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Not the Foggiest

Ten reasons to like KFOG: Dave Morey's 'Ten at Ten'

By Gina Arnold

THE OTHER DAY, I had a flat tire. It was cold and foggy out, and I sat inside my car waiting for AAA to come. I would have been horribly miserable if it weren't for Dave Morey and Ten at Ten--KFOG's 10-song salute to a specific year that plays every weekday at 10am. The year was 1979, and the first song was "Cruel to Be Kind" by Nick Lowe. To paraphrase the Beatles, it took a bad time and made it better, as I sat and bopped to some music that I had almost forgotten.

Ten at Ten is the only time that KFOG-FM (104.5) breaks out and plays a huge range of music--from Sly Stone to XTC. Thanks to host Dave Morey, the show is also well conceptualized; even the bad sets are interesting to me. Whether he is doing a wonderful year like 1985 or a crap one like 1971, Morey makes choices that invariably illuminate something about those times or about music that I hadn't thought of before.

For example, the worst Ten at Ten set that I've heard recently was a theme set for Earth Day. The songs caused me to wonder what it is about nature that makes it such a bad subject for rock. That night, I lay awake and composed my own Earth Day Ten at Ten, which included the Pixies' "Monkey Gone to Heaven," Jane's Addiction's "Ocean Size" and R.E.M.'s "Coyahoga." I felt as if I had gotten something from that morning's radio session, rather than finding it a dead loss, like most entertainment.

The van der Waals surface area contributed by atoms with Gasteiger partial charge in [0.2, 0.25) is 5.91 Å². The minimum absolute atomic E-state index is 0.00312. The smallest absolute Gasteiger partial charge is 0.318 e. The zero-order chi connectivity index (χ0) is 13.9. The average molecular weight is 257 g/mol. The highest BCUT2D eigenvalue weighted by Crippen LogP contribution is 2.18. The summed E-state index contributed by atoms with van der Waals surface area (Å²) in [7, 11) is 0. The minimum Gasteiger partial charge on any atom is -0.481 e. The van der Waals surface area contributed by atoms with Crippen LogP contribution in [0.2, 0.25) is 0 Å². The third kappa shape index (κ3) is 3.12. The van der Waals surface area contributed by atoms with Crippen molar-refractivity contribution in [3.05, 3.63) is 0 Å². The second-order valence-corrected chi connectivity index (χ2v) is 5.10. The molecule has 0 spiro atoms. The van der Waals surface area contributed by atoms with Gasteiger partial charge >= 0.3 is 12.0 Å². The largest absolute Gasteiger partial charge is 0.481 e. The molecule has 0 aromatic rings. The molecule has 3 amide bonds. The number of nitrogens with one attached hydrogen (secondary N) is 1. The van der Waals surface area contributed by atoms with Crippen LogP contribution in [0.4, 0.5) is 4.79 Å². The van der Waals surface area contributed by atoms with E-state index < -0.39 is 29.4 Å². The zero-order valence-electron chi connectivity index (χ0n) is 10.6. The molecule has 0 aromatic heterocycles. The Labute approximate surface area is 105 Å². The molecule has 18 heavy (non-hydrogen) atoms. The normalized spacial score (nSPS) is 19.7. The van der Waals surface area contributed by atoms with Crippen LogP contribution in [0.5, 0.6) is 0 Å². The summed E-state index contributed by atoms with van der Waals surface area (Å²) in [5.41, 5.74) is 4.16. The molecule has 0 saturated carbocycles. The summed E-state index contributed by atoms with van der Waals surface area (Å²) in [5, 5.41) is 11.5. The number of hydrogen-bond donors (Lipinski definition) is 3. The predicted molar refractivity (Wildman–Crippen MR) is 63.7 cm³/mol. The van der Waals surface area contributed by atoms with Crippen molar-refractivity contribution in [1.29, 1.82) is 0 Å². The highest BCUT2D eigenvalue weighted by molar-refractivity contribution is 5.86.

In short, Ten at Ten is KFOG's greatest feature and a perennially popular one, invariably placing in the top spot in the Arbitron ratings for that time slot. It is also one of KFOG's longest-running institutions, inaugurated in 1982 when the station became the classic-rock outlet it is today. Morey didn't think it up, although he has been in charge of it for 20 years, but the show has, he says, evolved over the years into his own personal project.

"I don't know what I did to deserve such a great job," he comments. "I'm so lucky and blessed to be able to do a show that is so anti-radio--or anti what radio has become."

And he's right. What makes Ten at Ten so special is all the timely jingles and news clips that Morey adds--everything from commercials to TV theme songs to historic speeches. Recent audio clips have included the theme from The Bob Newhart Show, Spiro Agnew's resignation speech and TV news commentary on the Tiananmen Square massacre, Chernobyl, Sandra Day O'Connor--you name it. I had always assumed that Morey got this stuff off the Internet, but amazingly, it's all part of his home collection. "I started recording things off the TV and radio when I was a kid," he says with a shrug, "and it's all there now. I have three reels of the 1969 moon landing. It's a very boring tape, but there it is."

At the beginning of Ten at Ten, Morey does a lot of birthday wishes, and one notes that most of the "Fog Heads" he lauds are in their 40s and 50s. But, as he points out, KFOG's listenership is really the 25-45 age group. "When we do the early '90s, our older listeners get pissed off, and when we do the '60s, the younger ones do. So I really try and mix it up."

He says he enjoys the sets from the early '80s quite a bit himself. "I think the younger people enjoy all the sets, because it's a learning experience, while the older people ..." He trails off, but I assume he means that they don't like to hear the newer music. "A good record is a good record, whether it's from 1971 or 1988. There are some things that just don't get played on KFOG or any other station that I can get away with on Ten at Ten, and that makes it really fun."

I think so, too. I asked Morey if he had a favorite year himself. "Well, I'm 50," he says, "and I really like the years I was 14, 15 and 16. But right now, we only go back to 1968 and up to 1991. And the '60s and the early '90s don't get done very often. We sort of have a 10-year cutoff. I can't wait for 1992--that's going to make some amazing sets."

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From the June 6-12, 2002 issue of Metro, Silicon Valley's Weekly Newspaper.

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